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Arts & Culture

Stories of Workers Who Built Akron Rubber Industry Will Accompany New Display

Historic photo of Filomene Riccilli.jpg
Provided by the Akron Stories project with permission from Lucille Esposito
Lucille Esposito recorded a story about her mother, Filomene "Mae" Riccilli, shown at right in this photo, who worked at BF Goodrich from 1933-1976.

At one time the rubber industry employed more than 72,000 workers in Akron. Many Akronites have ancestors who worked in the industry. And it attracted one population in particular.

As the city unveils a new statue Thursday in tribute to those workers, we hear some of the stories that visitors will be able to listen to at an accompanying interactive kiosk.

“He heard that there was work up in Akron and he came up to Akron.”

photo of Akron Stories kiosk in downtown Akron
Sarah Taylor
The kiosk will allow visitors to play portions of the stories people have shared about their experiences and connections to Akron's rubber industry. Commemorative bricks, whose purchase has funded the kiosk, line the ground in front of it.

Kevin Robinson tells the story of his grandfather Otis Spurling’s migration north from Alabama to what would become known as the rubber city. This recollection will be part of the kiosk near the new rubber statue downtown, a permanent remembrance of the industry that provided for families like Spurling’s.

“It gave him an opportunity and a chance to really make something out of his life because there weren’t no jobs because he went through the depression," Robinson said.

Royle Corrigan was born in Akron in 1933. His father worked for Goodyear as an oiler from 1935-1950. “And you had to have a ration card even to buy clothing or shoes," Corrigan recalled lean times growing up near the rubber factories.
“Cinder ash...would be all over your porch every morning you’d have to clean it off.”

The industry was not only dirty, it was physically demanding. Lucille Esposito’s mother Filomene "Mae" Riccilli got a job at BF Goodrich in 1933 and worked there until 1976. “I said ‘Why did you get the job mom?’ She said ‘Look at me. I’m built.’ She was strongly built and strong.”

Historic photo with Filomene Riccilli.jpg
Lucille Esposito's mother, Filomene "Mae" Riccilii, right, worked at BF Goodrich from 1933-1976.

Esposito and others have shared their stories with a team led by Akron artist Mac Love and community volunteer Miriam Ray. They’ve recorded hundreds of them which will be archived in full at the University of Akron. Portions will be playable at the kiosk. “People can click on it and actually hear the stories in the voices of those telling them," Ray said.

Lucille Esposito speaks humorously but reverently of her mother, a woman committed to helping co-workers as a union rep and providing for her children. “It would be almost every day ‘Y’know I get up at 4:30!’ We would mimic her behind her back. 'You better do your best.' Every day, ‘Y’know I get up at 4:30 so you can have a good education.’”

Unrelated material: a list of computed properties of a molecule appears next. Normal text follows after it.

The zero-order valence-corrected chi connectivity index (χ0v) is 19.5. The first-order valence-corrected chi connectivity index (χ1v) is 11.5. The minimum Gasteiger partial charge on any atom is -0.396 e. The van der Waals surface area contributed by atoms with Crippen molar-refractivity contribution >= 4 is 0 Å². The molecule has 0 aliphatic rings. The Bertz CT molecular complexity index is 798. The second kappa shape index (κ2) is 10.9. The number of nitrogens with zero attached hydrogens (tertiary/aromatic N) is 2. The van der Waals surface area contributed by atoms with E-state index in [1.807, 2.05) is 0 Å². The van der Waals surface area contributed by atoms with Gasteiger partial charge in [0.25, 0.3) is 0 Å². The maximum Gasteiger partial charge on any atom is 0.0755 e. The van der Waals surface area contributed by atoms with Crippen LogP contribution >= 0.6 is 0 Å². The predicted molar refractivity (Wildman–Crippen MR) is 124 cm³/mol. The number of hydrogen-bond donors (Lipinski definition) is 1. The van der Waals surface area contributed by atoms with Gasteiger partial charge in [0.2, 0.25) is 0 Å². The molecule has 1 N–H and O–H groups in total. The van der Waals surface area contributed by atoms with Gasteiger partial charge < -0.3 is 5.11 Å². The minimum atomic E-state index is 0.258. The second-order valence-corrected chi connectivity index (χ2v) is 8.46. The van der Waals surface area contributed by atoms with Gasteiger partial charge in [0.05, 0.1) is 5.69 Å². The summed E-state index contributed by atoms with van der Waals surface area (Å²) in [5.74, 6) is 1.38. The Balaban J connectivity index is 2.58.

Work in the rubber factories could be dangerous as Becky Woodruff recalls in a story about her maternal grandfather Henry Baker of Kenmore who worked at BF Goodrich from 1929-1969.

“Henry worked in the mill room and was trained as a calender operator. This was a loud and dangerous piece of equipment that used huge rollers...to press rubber into sheets with fabric backing of varied thicknesses,” Woodruff says in her recorded story.

Because the work was loud, the tire industry attracted employees who the companies found had an unusual asset. They were deaf.

“Nancy, you have to remember the way they used to talk on their hands," Mogadore attorney Tom Kot said as he reminisced with his cousin Nancy Bauer in the backyard of her Akron home where Mac Love recorded the story of their grandparents, Philip and Julia Heupel.

“Our grandfather, Philip Alfred Heupel, Sr., a 1918 graduate of Gallaudet College in Washington, DC—then the only college in the world for the deaf—worked almost 40 years in a rubber factory in Akron...”

Philip had been working in Minnesota when deaf friends encouraged him to move to Akron, which was known then as the city of opportunity. It also earned the moniker 'crossroads of the deaf' because it had the largest deaf population in the country in 1918, most of them employed in the rubber industry.

“P.W. Litchfield, Goodyear’s vice-president and factory manager, stated in The Wingfoot Clan, Goodyear’s newsletter, that the deaf workers were both industrious and efficient," Kot said in his recorded story.

Philip Heupel first worked at Firestone and lived in an apartment in Goodyear Heights. Three months later he took a job at Goodyear where he would remain until he retired in 1959.

“He was trained with the Silent Squadron, a group of deaf who learned all the departments of Goodyear. This was part of Litchfield’s corporate educational plan to foster a better workforce,” Kot said.

Philip and Julia’s story is documented in a memoir, "Out of Their Silence" written by Nancy Bauer’s late mother, Louella Heupel Cordier, who’d been the editor of the Record-Courier and kept all the letters her parents wrote.

“They had incredible handwriting.”

Their story and the story of so many others, will help visitors who explore the statue and the kiosk better understand the people who made Akron what it is today—a city with a rich history that has endured the loss of much of the industry that built it, but as union president and rubber worker Jack Hefner says in the story he recorded, “Akron’s a survivor.”

The Heupels' story
Tom Kot reads the story of his grandparents, Philip & Julia Heupel
Heupels.jpg